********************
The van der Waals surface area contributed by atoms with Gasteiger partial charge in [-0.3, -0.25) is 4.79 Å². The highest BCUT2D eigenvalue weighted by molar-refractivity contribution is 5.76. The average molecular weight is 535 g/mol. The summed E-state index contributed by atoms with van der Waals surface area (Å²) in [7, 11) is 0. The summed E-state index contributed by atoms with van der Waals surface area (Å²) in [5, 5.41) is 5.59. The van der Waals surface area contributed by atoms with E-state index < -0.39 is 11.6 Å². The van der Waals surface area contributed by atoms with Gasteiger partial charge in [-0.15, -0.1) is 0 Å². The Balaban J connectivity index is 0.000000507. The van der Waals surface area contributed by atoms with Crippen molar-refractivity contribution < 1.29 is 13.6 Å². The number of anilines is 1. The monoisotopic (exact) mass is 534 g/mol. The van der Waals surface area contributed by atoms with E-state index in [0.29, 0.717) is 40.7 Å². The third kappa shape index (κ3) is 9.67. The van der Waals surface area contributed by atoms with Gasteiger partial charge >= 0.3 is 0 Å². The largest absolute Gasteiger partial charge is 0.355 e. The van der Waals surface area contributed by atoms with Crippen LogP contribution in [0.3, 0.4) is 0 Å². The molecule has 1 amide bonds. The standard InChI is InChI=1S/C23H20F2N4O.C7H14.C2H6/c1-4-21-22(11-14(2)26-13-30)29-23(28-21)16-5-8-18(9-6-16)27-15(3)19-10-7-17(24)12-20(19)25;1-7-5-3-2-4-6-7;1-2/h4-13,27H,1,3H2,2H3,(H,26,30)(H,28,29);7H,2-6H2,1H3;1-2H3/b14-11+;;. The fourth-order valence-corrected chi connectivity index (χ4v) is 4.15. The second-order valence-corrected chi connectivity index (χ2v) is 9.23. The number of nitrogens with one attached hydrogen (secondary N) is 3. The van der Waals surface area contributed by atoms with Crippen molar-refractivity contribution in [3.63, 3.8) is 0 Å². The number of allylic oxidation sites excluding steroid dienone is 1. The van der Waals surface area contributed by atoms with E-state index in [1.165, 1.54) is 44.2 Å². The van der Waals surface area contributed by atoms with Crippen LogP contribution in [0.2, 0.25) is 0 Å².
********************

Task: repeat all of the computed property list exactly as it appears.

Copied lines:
The van der Waals surface area contributed by atoms with Gasteiger partial charge in [-0.3, -0.25) is 4.79 Å². The highest BCUT2D eigenvalue weighted by molar-refractivity contribution is 5.76. The average molecular weight is 535 g/mol. The summed E-state index contributed by atoms with van der Waals surface area (Å²) in [7, 11) is 0. The summed E-state index contributed by atoms with van der Waals surface area (Å²) in [5, 5.41) is 5.59. The van der Waals surface area contributed by atoms with E-state index < -0.39 is 11.6 Å². The van der Waals surface area contributed by atoms with Gasteiger partial charge in [-0.15, -0.1) is 0 Å². The Balaban J connectivity index is 0.000000507. The van der Waals surface area contributed by atoms with Crippen molar-refractivity contribution < 1.29 is 13.6 Å². The number of anilines is 1. The monoisotopic (exact) mass is 534 g/mol. The van der Waals surface area contributed by atoms with E-state index in [0.29, 0.717) is 40.7 Å². The third kappa shape index (κ3) is 9.67. The van der Waals surface area contributed by atoms with Gasteiger partial charge >= 0.3 is 0 Å². The largest absolute Gasteiger partial charge is 0.355 e. The van der Waals surface area contributed by atoms with Crippen LogP contribution in [0.3, 0.4) is 0 Å². The molecule has 1 amide bonds. The standard InChI is InChI=1S/C23H20F2N4O.C7H14.C2H6/c1-4-21-22(11-14(2)26-13-30)29-23(28-21)16-5-8-18(9-6-16)27-15(3)19-10-7-17(24)12-20(19)25;1-7-5-3-2-4-6-7;1-2/h4-13,27H,1,3H2,2H3,(H,26,30)(H,28,29);7H,2-6H2,1H3;1-2H3/b14-11+;;. The fourth-order valence-corrected chi connectivity index (χ4v) is 4.15. The second-order valence-corrected chi connectivity index (χ2v) is 9.23. The number of nitrogens with one attached hydrogen (secondary N) is 3. The van der Waals surface area contributed by atoms with Crippen molar-refractivity contribution in [3.63, 3.8) is 0 Å². The number of allylic oxidation sites excluding steroid dienone is 1. The van der Waals surface area contributed by atoms with E-state index in [1.165, 1.54) is 44.2 Å². The van der Waals surface area contributed by atoms with Crippen LogP contribution in [0.2, 0.25) is 0 Å².